A: JDAI is a framework that was developed by the Annie E. Casey Foundation that is focused on improving the overall juvenile system within a jurisdiction. In order for JDAI to work effectively in your jurisdictions, a collaborative of stakeholders would need to meet, discuss, and analyze areas within the system where improvement maybe needed.
  • Q: What if I already know what the problem is, and have a viable solution?
    A:

    Working in the system provides stakeholders with an intimate view on these possible trends, however, these trends are often identified through our professional looking glass. We each have a unique view on what is going on within the system, however, it is not a complete picture.

    JDAI allows us to use high level data to identify areas of improvement, while the local collaborative digs deeper to explain why the data present accordingly. Once these areas have been identified by using the data, JDAI provides a framework in working through the model. (See JDAI Core Strategy Framework)

  • Q: We have a great system already, why do we need JDAI?
    A: JDAI provides a systematic process that allows for a pin point system improvement using data. (See the JDAI Core Strategies Matrix for a full list of the areas of focus.) The JDAI framework does not replace your current system, but provides specific insight into possible areas of improvement.
  • Q: What is JDAI?
    A: The Juvenile Detention Alternative Initiative (JDAI) is a systematic process focused on ongoing improvement of the juvenile system. JDAI as a process focuses on the use of eight core strategies to identify trends within a jurisdiction, implement the problem solving model framework, identify best practices, develop a solution, and track the outcomes.
  • Q: Now that we have identified the problem using the data, how do we know if what we are doing is going to work?
    A:

    The great thing about JDAI is that is has been around for years, and is used in over 300 jurisdictions. Having all of those jurisdictions successfully using JDAI, the Annie E. Casey Foundation has created a help desk which provides best practices which have been used across the JDAI network. These best practices span all of the core strategies, and can provide assistance with solutions. Chances are the trends and areas of improvement are not unique to Florida.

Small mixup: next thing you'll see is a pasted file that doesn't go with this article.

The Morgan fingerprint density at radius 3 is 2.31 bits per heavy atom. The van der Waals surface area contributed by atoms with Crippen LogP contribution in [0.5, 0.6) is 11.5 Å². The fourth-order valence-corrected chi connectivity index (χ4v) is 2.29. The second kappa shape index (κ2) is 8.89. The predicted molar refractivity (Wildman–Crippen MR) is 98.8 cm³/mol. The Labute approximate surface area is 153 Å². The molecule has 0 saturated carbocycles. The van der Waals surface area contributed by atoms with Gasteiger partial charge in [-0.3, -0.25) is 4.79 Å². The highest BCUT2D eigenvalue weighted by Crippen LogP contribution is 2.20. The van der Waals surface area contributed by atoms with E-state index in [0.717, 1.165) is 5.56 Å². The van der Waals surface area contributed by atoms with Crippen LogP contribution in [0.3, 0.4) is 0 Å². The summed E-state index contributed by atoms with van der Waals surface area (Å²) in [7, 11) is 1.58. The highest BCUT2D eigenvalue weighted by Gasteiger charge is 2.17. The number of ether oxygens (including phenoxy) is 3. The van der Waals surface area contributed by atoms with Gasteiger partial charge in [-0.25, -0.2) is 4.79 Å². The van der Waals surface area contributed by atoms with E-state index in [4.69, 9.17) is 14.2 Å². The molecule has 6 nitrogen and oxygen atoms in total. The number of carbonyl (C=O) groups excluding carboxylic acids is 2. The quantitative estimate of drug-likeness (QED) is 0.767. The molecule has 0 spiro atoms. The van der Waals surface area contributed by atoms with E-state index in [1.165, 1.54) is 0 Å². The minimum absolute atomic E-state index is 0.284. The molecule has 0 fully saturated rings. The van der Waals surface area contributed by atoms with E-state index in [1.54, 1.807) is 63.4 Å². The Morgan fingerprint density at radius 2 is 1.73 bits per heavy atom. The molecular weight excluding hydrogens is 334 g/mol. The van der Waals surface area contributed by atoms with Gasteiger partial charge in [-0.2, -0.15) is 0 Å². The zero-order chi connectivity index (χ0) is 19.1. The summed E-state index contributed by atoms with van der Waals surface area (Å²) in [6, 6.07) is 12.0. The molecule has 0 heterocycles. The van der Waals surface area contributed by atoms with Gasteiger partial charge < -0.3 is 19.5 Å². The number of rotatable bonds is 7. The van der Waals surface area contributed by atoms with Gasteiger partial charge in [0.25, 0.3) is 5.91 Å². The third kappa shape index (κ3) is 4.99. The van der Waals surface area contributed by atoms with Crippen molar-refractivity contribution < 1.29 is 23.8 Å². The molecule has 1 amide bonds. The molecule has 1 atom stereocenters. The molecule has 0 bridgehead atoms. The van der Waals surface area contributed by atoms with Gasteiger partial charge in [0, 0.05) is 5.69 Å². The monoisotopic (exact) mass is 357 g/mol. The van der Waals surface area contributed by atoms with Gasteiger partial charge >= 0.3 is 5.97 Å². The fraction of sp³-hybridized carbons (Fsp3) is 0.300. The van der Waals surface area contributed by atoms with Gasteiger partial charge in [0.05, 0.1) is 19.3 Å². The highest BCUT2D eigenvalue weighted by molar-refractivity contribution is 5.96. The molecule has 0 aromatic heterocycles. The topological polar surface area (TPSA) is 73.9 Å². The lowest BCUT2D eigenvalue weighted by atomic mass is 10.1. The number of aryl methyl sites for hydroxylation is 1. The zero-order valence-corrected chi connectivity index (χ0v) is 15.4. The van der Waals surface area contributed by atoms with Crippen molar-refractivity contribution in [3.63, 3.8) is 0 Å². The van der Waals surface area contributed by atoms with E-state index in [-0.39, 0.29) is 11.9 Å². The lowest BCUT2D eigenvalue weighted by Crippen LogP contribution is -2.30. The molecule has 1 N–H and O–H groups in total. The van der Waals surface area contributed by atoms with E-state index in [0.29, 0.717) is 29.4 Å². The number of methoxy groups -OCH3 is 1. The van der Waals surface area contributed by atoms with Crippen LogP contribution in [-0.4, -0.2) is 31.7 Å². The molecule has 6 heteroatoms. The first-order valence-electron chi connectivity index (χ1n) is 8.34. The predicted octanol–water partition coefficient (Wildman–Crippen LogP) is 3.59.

See JDAIHelpdesk.org for more information on best practices. Also be sure to utilize your JDAI Coordinator as they are JDAI EXPERTS.

  • Q: The majority of arrests in our jurisdiction are for felonies, which causes our detention numbers to be high. How do we improve what we are doing, if the youth are still committing these crimes?
    A: The JDAI model will assist the collaborative in identifying all areas of concern, and possible improvement. The local JDAI Coordinator can assist the collaborative with targeting specific areas based on the data presented, and help facilitate discussions of the true use of detention as well as what is a threat to public safety.
  • Q: What data will be used to help us identify these area?
    A: The Department of Juvenile Justice provides a “high level” picture of what is happening locally, however, this information does not provide a reason for why these trends currently exist. It is up to the collaborative to identify other forms of data that will be needed in order to adequately provide an explanation of what is happening locally. This same set of data will be needed in order to track the outcomes, both intended and unintended.